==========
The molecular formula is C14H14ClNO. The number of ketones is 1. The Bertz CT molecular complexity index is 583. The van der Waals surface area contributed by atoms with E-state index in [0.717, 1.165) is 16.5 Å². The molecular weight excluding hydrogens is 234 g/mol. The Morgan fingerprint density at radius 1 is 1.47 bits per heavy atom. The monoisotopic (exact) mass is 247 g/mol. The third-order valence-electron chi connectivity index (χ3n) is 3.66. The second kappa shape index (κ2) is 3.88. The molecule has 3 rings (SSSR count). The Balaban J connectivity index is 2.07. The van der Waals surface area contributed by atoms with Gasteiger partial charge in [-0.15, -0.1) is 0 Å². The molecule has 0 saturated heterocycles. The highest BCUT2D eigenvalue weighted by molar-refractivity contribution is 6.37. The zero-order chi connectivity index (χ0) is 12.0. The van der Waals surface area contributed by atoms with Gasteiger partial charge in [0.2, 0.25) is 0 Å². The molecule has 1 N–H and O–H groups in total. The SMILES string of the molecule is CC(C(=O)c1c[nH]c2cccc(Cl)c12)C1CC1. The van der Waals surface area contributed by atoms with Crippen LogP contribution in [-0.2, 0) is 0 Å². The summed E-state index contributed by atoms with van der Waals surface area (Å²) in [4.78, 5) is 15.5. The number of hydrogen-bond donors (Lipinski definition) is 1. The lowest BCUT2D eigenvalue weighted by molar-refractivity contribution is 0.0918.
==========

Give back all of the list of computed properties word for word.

The molecular formula is C14H14ClNO. The number of ketones is 1. The Bertz CT molecular complexity index is 583. The van der Waals surface area contributed by atoms with E-state index in [0.717, 1.165) is 16.5 Å². The molecular weight excluding hydrogens is 234 g/mol. The Morgan fingerprint density at radius 1 is 1.47 bits per heavy atom. The monoisotopic (exact) mass is 247 g/mol. The third-order valence-electron chi connectivity index (χ3n) is 3.66. The second kappa shape index (κ2) is 3.88. The molecule has 3 rings (SSSR count). The Balaban J connectivity index is 2.07. The van der Waals surface area contributed by atoms with Gasteiger partial charge in [-0.15, -0.1) is 0 Å². The molecule has 0 saturated heterocycles. The highest BCUT2D eigenvalue weighted by molar-refractivity contribution is 6.37. The zero-order chi connectivity index (χ0) is 12.0. The van der Waals surface area contributed by atoms with Gasteiger partial charge in [0.2, 0.25) is 0 Å². The molecule has 1 N–H and O–H groups in total. The SMILES string of the molecule is CC(C(=O)c1c[nH]c2cccc(Cl)c12)C1CC1. The van der Waals surface area contributed by atoms with Crippen LogP contribution in [-0.2, 0) is 0 Å². The summed E-state index contributed by atoms with van der Waals surface area (Å²) in [4.78, 5) is 15.5. The number of hydrogen-bond donors (Lipinski definition) is 1. The lowest BCUT2D eigenvalue weighted by molar-refractivity contribution is 0.0918.